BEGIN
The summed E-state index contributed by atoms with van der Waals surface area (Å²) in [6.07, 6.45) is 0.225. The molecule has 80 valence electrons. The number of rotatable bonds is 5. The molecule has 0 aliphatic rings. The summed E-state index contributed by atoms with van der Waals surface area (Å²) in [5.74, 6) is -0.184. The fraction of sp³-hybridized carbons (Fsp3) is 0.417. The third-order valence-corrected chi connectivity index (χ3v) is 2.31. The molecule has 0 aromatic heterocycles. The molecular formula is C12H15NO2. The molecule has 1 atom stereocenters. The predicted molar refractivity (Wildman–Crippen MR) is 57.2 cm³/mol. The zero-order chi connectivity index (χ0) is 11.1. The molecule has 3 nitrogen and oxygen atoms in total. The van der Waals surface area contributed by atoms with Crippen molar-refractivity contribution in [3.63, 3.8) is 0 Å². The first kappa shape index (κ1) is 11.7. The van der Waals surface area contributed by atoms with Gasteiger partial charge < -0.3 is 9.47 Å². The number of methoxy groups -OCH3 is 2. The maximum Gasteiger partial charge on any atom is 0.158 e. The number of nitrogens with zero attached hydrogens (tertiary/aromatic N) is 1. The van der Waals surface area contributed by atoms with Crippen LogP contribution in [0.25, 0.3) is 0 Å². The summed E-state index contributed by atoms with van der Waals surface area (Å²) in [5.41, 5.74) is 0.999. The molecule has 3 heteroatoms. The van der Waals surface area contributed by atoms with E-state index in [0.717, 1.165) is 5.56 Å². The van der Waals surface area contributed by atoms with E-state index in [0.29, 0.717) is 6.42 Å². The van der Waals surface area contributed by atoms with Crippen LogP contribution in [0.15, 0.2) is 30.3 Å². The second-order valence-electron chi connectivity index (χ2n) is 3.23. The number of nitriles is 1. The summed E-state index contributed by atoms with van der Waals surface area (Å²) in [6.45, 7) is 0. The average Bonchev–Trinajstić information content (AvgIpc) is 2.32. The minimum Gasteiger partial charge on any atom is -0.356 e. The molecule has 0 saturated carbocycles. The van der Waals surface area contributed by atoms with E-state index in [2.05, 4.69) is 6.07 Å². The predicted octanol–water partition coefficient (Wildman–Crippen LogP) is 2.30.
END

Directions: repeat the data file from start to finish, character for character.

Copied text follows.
The summed E-state index contributed by atoms with van der Waals surface area (Å²) in [6.07, 6.45) is 0.225. The molecule has 80 valence electrons. The number of rotatable bonds is 5. The molecule has 0 aliphatic rings. The summed E-state index contributed by atoms with van der Waals surface area (Å²) in [5.74, 6) is -0.184. The fraction of sp³-hybridized carbons (Fsp3) is 0.417. The third-order valence-corrected chi connectivity index (χ3v) is 2.31. The molecule has 0 aromatic heterocycles. The molecular formula is C12H15NO2. The molecule has 1 atom stereocenters. The predicted molar refractivity (Wildman–Crippen MR) is 57.2 cm³/mol. The zero-order chi connectivity index (χ0) is 11.1. The molecule has 3 nitrogen and oxygen atoms in total. The van der Waals surface area contributed by atoms with Crippen molar-refractivity contribution in [3.63, 3.8) is 0 Å². The first kappa shape index (κ1) is 11.7. The van der Waals surface area contributed by atoms with Gasteiger partial charge < -0.3 is 9.47 Å². The number of methoxy groups -OCH3 is 2. The maximum Gasteiger partial charge on any atom is 0.158 e. The number of nitrogens with zero attached hydrogens (tertiary/aromatic N) is 1. The van der Waals surface area contributed by atoms with Crippen LogP contribution in [0.25, 0.3) is 0 Å². The summed E-state index contributed by atoms with van der Waals surface area (Å²) in [5.41, 5.74) is 0.999. The molecule has 3 heteroatoms. The van der Waals surface area contributed by atoms with E-state index in [0.717, 1.165) is 5.56 Å². The van der Waals surface area contributed by atoms with E-state index in [0.29, 0.717) is 6.42 Å². The van der Waals surface area contributed by atoms with Crippen LogP contribution in [0.15, 0.2) is 30.3 Å². The second-order valence-electron chi connectivity index (χ2n) is 3.23. The number of nitriles is 1. The summed E-state index contributed by atoms with van der Waals surface area (Å²) in [6.45, 7) is 0. The average Bonchev–Trinajstić information content (AvgIpc) is 2.32. The minimum Gasteiger partial charge on any atom is -0.356 e. The molecule has 0 saturated carbocycles. The van der Waals surface area contributed by atoms with E-state index in [2.05, 4.69) is 6.07 Å². The predicted octanol–water partition coefficient (Wildman–Crippen LogP) is 2.30.